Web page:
By Jay Posner
UNION-TRIBUNE STAFF WRITER
August 31, 2005
SEAN M. HAFFEY / Union-Tribune
Chargers third-string quarterback Cleo Lemon continues to draw praise from coaches, but will he ever get a chance to start?
Cleo Lemon file
College: Arkansas St.
Ht.,wt.: 6-2, 215
Experience: 2nd NFL season
Acquired: Free agent (2003)
Hometown: Greenwood, Miss.
Notable: Career leader at Arkansas State with 7,706 passing yards.
Ask wide receiver Kassim Osgood about his neighbor in the Chargers' locker room and this is the first thing he says about Cleo Lemon:
"He's a really patient person."
In the last five years Lemon has journeyed from Arkansas State through NFL training camps, NFL Europe, Arena Football tryouts, arenafootball2 and finally to the Chargers, where he has advanced from practice squad quarterback in 2003 to fourth string last year to third string.
He has been quite visible this summer, playing a quarter or two in each of the Chargers' three exhibition games – a trend that is expected to continue tomorrow night against San Francisco at Qualcomm Stadium.
But then what?
The quarterback directly in front of him on the depth chart, Philip Rivers, was the fourth player selected in the draft a year ago and was guaranteed almost $18 million by the Chargers. The team's starter, Drew Brees, went to the Pro Bowl last season.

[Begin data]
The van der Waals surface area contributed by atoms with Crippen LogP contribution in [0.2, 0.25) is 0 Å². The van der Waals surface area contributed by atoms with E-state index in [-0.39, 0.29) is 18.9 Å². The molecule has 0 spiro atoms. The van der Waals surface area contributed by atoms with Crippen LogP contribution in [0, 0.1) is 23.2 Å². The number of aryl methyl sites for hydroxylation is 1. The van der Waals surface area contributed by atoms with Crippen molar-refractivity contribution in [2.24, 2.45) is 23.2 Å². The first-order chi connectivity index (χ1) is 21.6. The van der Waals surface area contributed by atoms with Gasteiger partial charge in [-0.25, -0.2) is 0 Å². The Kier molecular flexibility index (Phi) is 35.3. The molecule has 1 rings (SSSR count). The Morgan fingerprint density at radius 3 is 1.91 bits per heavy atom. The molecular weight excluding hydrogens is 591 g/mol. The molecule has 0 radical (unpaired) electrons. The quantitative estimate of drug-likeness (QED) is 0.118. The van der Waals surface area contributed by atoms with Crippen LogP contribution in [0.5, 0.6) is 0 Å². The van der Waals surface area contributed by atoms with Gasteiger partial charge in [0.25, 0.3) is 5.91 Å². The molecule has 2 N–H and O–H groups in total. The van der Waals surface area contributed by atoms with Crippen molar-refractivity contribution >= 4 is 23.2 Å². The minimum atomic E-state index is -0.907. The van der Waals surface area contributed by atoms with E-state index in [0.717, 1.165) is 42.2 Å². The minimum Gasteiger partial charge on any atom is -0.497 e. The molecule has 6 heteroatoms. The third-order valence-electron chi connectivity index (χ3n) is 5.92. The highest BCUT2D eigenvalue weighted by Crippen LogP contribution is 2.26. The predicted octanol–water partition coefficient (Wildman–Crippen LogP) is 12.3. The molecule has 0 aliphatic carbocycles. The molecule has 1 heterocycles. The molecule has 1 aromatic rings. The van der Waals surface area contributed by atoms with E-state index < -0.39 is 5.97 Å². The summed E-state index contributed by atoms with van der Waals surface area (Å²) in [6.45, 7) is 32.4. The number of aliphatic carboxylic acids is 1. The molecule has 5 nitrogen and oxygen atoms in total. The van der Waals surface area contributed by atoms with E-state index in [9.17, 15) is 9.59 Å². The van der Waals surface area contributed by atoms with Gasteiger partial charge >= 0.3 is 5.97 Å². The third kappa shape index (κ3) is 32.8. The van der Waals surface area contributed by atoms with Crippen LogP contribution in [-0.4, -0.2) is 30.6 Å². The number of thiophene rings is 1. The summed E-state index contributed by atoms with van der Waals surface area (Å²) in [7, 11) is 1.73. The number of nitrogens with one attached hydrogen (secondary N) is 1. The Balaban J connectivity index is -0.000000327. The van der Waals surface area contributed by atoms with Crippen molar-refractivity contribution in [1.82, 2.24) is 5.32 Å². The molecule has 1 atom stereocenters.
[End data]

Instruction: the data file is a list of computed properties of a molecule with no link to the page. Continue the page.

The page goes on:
And Lemon? What was that Osgood said about patience?
"It's frustrating, because I feel I can play," the 6-foot-2, 215-pound Lemon said recently. "Even though there are good guys in front of me, I want to be out there. But at the same time, I know that it's a grind. At the quarterback position, it's just going to take time and the key is for me to try to get better every day."
On that account, there appears to be no debate he has succeeded. Lemon has improved throughout his time with the Chargers, particularly in the departments of accuracy and touch – "He used to throw every ball 99 mph regardless of whether the (receiver) was 50 yards away or 5 yards away," coach Marty Schottenheimer said – and for whatever they're worth, his statistics this summer have been impressive (63 percent completion rate, zero interceptions).
"I have all the confidence in the world that I can play quarterback in this league," Lemon said. "I know in my heart and in my mind that I can get the job done. It's just going to take a team to give me that opportunity to get out there and get in that fire and show them what I can do."
That he has made it to this point is mildly amazing, considering the "windy road" Lemon said he traveled from his hometown of Greenwood, Miss., (about 90 miles north of Jackson) to San Diego.
He played collegiately at Arkansas State, where his senior team in 2000 went 1-10, including a season-opening loss in double-overtime to a North Carolina State team quarterbacked by a freshman named Rivers. The same Rivers whom Lemon roomed with this summer at training camp.
"It's neat now," Rivers said. "We're both on the same team, he's a great guy and we've had a lot of fun together."